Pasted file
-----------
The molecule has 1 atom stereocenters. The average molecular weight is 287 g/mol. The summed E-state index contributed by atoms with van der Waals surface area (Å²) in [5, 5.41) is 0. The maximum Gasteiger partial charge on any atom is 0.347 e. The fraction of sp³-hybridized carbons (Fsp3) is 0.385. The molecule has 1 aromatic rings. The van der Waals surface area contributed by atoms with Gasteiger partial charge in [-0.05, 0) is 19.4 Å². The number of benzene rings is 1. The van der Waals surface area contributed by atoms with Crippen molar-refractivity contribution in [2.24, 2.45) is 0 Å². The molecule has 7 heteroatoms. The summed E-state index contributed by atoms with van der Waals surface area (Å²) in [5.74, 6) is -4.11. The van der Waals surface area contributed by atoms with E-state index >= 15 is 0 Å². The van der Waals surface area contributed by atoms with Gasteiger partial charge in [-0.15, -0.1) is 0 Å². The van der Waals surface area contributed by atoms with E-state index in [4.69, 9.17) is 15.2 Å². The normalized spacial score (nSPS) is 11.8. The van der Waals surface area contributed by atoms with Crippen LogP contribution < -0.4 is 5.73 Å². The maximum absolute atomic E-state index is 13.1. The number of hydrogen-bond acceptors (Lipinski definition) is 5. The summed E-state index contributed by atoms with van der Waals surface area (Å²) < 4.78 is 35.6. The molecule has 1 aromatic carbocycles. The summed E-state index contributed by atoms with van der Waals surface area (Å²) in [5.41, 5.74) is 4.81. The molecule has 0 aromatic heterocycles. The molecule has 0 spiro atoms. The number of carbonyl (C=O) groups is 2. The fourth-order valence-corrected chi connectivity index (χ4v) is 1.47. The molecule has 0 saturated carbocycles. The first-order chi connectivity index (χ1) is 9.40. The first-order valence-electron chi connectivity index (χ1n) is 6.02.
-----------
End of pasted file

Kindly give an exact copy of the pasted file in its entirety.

The molecule has 1 atom stereocenters. The average molecular weight is 287 g/mol. The summed E-state index contributed by atoms with van der Waals surface area (Å²) in [5, 5.41) is 0. The maximum Gasteiger partial charge on any atom is 0.347 e. The fraction of sp³-hybridized carbons (Fsp3) is 0.385. The molecule has 1 aromatic rings. The van der Waals surface area contributed by atoms with Gasteiger partial charge in [-0.05, 0) is 19.4 Å². The number of benzene rings is 1. The van der Waals surface area contributed by atoms with Crippen molar-refractivity contribution in [2.24, 2.45) is 0 Å². The molecule has 7 heteroatoms. The summed E-state index contributed by atoms with van der Waals surface area (Å²) in [5.74, 6) is -4.11. The van der Waals surface area contributed by atoms with E-state index >= 15 is 0 Å². The van der Waals surface area contributed by atoms with Gasteiger partial charge in [-0.15, -0.1) is 0 Å². The van der Waals surface area contributed by atoms with E-state index in [4.69, 9.17) is 15.2 Å². The normalized spacial score (nSPS) is 11.8. The van der Waals surface area contributed by atoms with Crippen LogP contribution < -0.4 is 5.73 Å². The maximum absolute atomic E-state index is 13.1. The number of hydrogen-bond acceptors (Lipinski definition) is 5. The summed E-state index contributed by atoms with van der Waals surface area (Å²) < 4.78 is 35.6. The molecule has 1 aromatic carbocycles. The summed E-state index contributed by atoms with van der Waals surface area (Å²) in [5.41, 5.74) is 4.81. The molecule has 0 aromatic heterocycles. The molecule has 0 spiro atoms. The number of carbonyl (C=O) groups is 2. The fourth-order valence-corrected chi connectivity index (χ4v) is 1.47. The molecule has 0 saturated carbocycles. The first-order chi connectivity index (χ1) is 9.40. The first-order valence-electron chi connectivity index (χ1n) is 6.02.